The Most PL/SQL programs do a predictable, specific job. For illustration, a stored procedure may accept an employee number and salary increase, and then update the sal column in the emp table. In these circumstances, the full text of the UPDATE statement is acknowledged at the compile time. These statements do not change from execution to execution. Therefore, they are known as static SQL statements.
Though, some programs should build and process a variety of the SQL statements at the run time. For illustration, a general-purpose report writer should build various SELECT statements for the various reports it generates. In this situation, the full text of the statement is unknown until the run time. These statements can, and almost certainly will, change from execution to execution. Therefore, they are known as the dynamic SQL statements.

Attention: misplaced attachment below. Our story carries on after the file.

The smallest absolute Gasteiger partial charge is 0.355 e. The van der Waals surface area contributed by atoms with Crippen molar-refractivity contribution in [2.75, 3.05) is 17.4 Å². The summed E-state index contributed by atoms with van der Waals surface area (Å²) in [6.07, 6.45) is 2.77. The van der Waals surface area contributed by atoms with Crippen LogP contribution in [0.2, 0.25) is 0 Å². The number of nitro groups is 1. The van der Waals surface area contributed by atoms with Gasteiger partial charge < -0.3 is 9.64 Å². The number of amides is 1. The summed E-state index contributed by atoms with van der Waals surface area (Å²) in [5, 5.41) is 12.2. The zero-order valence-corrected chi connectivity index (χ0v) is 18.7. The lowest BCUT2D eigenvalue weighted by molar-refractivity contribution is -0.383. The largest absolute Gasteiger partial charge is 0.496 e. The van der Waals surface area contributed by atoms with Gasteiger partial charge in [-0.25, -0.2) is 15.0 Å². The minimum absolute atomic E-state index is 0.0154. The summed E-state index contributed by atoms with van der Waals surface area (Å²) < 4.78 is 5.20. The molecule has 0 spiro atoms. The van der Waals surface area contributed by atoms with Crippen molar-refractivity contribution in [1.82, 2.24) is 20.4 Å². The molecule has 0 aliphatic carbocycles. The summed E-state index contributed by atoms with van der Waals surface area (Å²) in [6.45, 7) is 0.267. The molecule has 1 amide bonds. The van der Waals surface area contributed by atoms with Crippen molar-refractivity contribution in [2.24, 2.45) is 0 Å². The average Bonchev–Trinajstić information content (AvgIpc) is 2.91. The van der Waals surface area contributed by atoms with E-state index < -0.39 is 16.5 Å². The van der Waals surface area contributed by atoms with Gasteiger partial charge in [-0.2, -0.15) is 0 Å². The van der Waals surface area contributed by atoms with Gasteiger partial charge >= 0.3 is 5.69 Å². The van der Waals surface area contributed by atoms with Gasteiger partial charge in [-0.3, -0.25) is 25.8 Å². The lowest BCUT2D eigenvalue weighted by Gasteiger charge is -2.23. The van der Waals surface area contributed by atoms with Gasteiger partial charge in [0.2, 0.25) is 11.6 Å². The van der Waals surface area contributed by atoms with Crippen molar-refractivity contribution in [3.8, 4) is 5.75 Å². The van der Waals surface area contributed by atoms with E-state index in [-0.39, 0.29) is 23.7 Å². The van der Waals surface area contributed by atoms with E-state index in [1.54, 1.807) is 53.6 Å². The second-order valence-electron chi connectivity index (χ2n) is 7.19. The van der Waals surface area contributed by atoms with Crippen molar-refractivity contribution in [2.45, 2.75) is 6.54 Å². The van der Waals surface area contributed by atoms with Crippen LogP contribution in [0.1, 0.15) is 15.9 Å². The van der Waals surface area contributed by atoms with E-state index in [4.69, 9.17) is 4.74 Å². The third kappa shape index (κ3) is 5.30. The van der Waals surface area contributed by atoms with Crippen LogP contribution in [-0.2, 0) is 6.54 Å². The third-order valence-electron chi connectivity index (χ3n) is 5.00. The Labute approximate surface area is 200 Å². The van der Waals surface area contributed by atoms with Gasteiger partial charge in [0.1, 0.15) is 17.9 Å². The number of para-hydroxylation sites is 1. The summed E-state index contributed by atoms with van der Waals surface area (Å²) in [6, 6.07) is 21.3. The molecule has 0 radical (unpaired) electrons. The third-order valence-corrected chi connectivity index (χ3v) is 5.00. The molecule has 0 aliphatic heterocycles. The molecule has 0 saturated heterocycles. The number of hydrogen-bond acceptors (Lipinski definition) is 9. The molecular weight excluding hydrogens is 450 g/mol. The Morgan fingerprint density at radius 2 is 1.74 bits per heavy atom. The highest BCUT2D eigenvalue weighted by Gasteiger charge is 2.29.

The Dynamic SQL statements are stored in the character strings build by your program at the run time. These strings should contain the text of the valid SQL statement or the PL/SQL block. They can also contain the placeholders for bind arguments. The placeholder is an undeclared identifier, so its name, to which you should prefix a colon, that does not matter. For illustration, the PL/SQL makes no difference between the following strings:
'DELETE FROM emp WHERE sal > :my_sal AND comm < :my_comm'
'DELETE FROM emp WHERE sal > :s AND comm < :c'
To process the most dynamic SQL statements, you can use the EXECUTE IMMEDIATE statement. Though, to process the multi-row query (SELECT statement), you should use the OPEN-FOR, FETCH, and CLOSE statements.